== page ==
Windows near chapel: corporeal works of mercy
Installed at Holy Child Parish in August 1992
These scriptural prayer windows were designed by Egon Stratmann, a well-known liturgical artist for the diocese of Essen, Germany.
The process used in making these windows in Paderborn, Germany has not changed in nearly 700 years. The design is put onto heavy paper. Each piece is cut out, placed on coloured glass and cut with a diamond cutter. The detail designs (lamb, people, etc.) are then painted on the coloured glass. Each piece is baked, assembled into lead channeling which in turn is soldered together to complete the window.
“Whatsoever you do to the least of my brothers and sisters, you do it to me.” (Matthew 25:40)
In the second window, the two upper centre panels foreshadow the Last Supper, the Eucharist. In Matthew 14:13-21 we have the multiplication of the loaves and fish. Jesus asked the disciples to feed the gathering. We too are called to be Eucharist to each other. The person in the upper centre could be Christ or any member of the community in and through whom Christ works. The twelve baskets that were left over (centre panel) remind us that Christ with so little can do so much. So often we feel inadequate but if we let Christ be with us we may be surprised.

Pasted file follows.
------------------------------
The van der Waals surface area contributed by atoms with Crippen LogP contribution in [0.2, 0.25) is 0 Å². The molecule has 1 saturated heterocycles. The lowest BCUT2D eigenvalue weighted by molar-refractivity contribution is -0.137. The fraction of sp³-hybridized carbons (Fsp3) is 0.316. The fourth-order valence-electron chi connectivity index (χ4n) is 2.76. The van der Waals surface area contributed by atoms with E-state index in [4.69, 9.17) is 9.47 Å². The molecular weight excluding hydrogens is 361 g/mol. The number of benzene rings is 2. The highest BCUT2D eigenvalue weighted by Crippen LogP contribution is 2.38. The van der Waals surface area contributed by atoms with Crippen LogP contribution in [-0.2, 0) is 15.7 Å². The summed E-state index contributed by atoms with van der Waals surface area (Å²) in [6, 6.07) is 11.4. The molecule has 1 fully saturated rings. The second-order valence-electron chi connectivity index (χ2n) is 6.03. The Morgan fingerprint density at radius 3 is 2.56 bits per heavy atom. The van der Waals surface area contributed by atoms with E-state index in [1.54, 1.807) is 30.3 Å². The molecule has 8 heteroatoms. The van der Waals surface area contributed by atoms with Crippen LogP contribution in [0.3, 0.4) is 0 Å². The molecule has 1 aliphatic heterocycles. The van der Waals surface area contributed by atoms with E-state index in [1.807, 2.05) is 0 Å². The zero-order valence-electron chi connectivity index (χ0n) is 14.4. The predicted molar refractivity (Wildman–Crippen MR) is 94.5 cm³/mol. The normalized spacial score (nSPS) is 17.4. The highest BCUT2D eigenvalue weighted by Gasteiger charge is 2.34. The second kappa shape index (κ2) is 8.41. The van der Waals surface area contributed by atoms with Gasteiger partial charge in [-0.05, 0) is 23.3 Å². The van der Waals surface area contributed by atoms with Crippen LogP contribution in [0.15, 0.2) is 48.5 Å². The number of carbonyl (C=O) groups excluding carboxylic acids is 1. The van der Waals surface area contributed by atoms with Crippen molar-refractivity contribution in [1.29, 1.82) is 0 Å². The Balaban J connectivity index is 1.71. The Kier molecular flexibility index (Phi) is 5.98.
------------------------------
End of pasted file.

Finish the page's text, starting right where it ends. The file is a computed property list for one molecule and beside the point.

The Medallion — symbolizing the Lamb of God — is the symbol of the Eucharist, which brings us back and constantly reminds us of the death and resurrection of Christ—the source of strength for the parish community.
Eucharist calls us to respond to the seven Corporeal Works of Mercy —Matthew 25-31:16 and Tobias 1:17.
1. In the upper right panel the community shares bread with the hungry. The community not only responds to physical hunger but also to the hunger for knowledge and truth, thus the book in the hand with bread. Jesus in the desert also said, "People do not live on bread alone but also on the Word of God."
2. In the centre right panel the community responds by giving drink to the thirsty — Christ from the cross also cried, "I thirst."
3. The lower right panel depicts strangers, those having to flee their homeland and, newcomers are drawn to the golden light of hospitality —Mary and child on the donkey left for Egypt as strangers as well.
4. In the lower centre panel we are called to clothe the naked. Christ was also stripped of His clothing on His way to Calvary. We see ourselves clothing Christ and the naked.
5. The lower left panel is our call to help and visit the sick. Jesus taught this with the parable of the Good Samaritan. The priest and Levite who walked away are depicted.
6. In the centre left panel we see the imprisoned behind bars and barbed wire. We are called to tear open the bars and cut the wire of those imprisoned because of injustice, addictions, lack of education and lack of freedom. We also see Christ the prisoner tied to the pillar.
7. In the upper left panel — bury the dead—we also remember the passion, "Jesus was placed in the grave."